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When your pet should see a vet.

WHEN YOUR PET SHOULD SEE A VET

Only by knowing the appearance, habits, and behavior of your pet in good health can you recognize when it may be "sick as a dog."

Mary's dog, Barney, didn't greet her at the door as usual, and when she fed him supper he only picked at his favorite food. Evidently, Barney wasn't feeling well. But Mary didn't know whether she should call her veterinarian right away or wait until the next day. Pet owners are often confused about when they should bring their pets to the veterinarian.

Some problems can be handled at home, but others require prompt professional attention. It's always best to catch little problems early before they become big ones. Pets, like people, differ in their responses when they are sick. Some are more stoic than others. Cats, for example, hide their illnesses well. A cat that appears sick should be rushed to see the veterinarian as soon as possible.

You and your veterinarian are a team. Your familiarity with your pet is important to your veterinarian because your pet cannot speak for itself. The best thing you can do is know the appearance, habits, and behavior of your pet in good health. Only by knowing what is usual can you be alert to something amiss. Keep a written record of vaccination dates, treatments and illnesses, and observations of any abnormal signs. This will be invaluable to your veterinarian. It could also save you money by eliminating the need for extensive diagnostic testing.

Working with Your Vet

Choose a veterinarian you like and trust. Your friends, neighbors, and relatives are good sources for referral. Your pet should make regular visits to the vet for physical examinations and booster vaccinations. Your veterinarian can do his job best when he knows you and your pet well. Don't wait for a midnight emergency to let your fingers do the walking through the yellow pages looking for a vet. When calling your veterinarian for a phone consultation, be sure to have such vital information at hand as your pet's body temperature (ask your vet to show you how to take it), appetite, and any abnormal signs you may have observed. Be very specific when you describe your pet's condition. Your veterinarian can then help you decide whether an office visit or a home treatment is needed.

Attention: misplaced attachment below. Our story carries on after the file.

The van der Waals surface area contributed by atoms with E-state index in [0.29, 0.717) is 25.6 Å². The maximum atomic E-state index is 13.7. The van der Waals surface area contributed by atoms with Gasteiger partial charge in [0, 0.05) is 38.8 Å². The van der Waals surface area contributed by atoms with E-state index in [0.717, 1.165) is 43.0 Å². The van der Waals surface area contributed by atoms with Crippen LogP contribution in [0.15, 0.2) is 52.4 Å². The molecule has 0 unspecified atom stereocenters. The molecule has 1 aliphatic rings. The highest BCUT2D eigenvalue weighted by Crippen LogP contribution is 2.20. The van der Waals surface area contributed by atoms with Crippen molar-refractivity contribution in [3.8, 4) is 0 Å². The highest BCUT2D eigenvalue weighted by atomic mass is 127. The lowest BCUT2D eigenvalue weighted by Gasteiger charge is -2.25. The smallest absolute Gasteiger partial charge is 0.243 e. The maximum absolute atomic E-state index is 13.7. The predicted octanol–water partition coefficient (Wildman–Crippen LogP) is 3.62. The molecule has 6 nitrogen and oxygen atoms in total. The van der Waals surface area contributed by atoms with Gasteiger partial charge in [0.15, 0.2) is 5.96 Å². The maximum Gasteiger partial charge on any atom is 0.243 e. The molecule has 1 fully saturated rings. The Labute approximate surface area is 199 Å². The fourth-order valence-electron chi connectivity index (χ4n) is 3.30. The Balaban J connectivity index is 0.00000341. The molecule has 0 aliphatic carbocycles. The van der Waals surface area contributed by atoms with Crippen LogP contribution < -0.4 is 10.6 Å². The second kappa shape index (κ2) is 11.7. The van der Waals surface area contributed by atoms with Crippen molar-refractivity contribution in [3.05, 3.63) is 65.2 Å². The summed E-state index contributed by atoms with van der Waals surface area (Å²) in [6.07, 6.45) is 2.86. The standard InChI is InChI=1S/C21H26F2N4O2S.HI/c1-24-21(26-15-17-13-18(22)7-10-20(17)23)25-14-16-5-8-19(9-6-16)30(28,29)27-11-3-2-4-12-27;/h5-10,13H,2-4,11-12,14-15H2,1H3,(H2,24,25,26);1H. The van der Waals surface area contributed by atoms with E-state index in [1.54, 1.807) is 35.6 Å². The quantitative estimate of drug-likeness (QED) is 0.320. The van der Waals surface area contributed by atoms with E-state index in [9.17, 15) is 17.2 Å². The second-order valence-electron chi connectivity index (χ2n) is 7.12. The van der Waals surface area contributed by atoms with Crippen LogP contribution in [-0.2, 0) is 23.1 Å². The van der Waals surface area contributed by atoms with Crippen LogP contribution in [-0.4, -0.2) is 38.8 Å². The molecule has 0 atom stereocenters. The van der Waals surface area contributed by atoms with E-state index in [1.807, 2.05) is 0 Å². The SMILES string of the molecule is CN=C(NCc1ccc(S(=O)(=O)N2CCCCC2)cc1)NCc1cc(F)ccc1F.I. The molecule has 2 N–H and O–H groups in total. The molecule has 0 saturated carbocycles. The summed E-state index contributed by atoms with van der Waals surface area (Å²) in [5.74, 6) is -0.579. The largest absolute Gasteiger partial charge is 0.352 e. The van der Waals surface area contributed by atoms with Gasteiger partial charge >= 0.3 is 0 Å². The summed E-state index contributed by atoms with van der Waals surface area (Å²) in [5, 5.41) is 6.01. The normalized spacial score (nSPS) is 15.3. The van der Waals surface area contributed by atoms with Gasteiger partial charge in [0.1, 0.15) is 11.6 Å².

Skin Problems

Diseases of the skin can be minor irritations or indications of serious health problems. Flea allergies are the most common skin problems in dogs. Progressive hair loss, excessive scratching, bumps or lumps, raw places that refuse to heal, or large deep cuts should send you with your pet to the vet. Minor irritations, mild burns, insect bites, or small cuts can be treated at home by cleaning with a mild hand soap. Antibiotic ointments, burn ointments, or calamine lotions may then be used. (Such irritating compounds as strong iodine, "blue lotion," or hydrogen peroxide can retard healing.) Applying a clean bandage to protect the area from dirt, licking, and scratching can keep a small problem from turning into a big one. Don't bandage unless you know how to do so properly. Let your veterinarian show you how.

Digestive Upsets

Diarrhea and vomiting can be caused by several conditions, including table foods, foreign bodies, bones, poisonings, or serious vital or metabolic disease. Home treatment is usually O.K. for an active, alert pet with no appetite loss or fever. Withhold food (but not water) for 24 hours, and then begin feeding small amounts of a bland diet. Commercial diets for this purpose are available from your vet, or you can make one at home from boiled chicken (without the skin) or lamb mixed with equal parts of cooked white rice. Pepto-Bismol liquid can be given to dogs (not to cats): one teaspoon per five to ten pounds of body weight. Any animal with digestive upset lasting more than 24 hours or vomiting or diarrhea that has blood in it should be seen promptly by a vet. Giving cats a hairball preventive regularly can head off digestive problems caused by excessive ingestion of hair.

Heart and Respiratory Disease

Heartworm disease is now common in dogs all over the country. A simple test and preventive is available. Signs of heart disease include persistent coughing (especially at night or with exercise), easy fatiguability and exercise intolerance, difficulty breathing, fainting, and distention of the abdomen. Obvious signs don't often appear until the disease is well-advanced. A pet owner may first notice the cough, as well as the pet's sluggishness.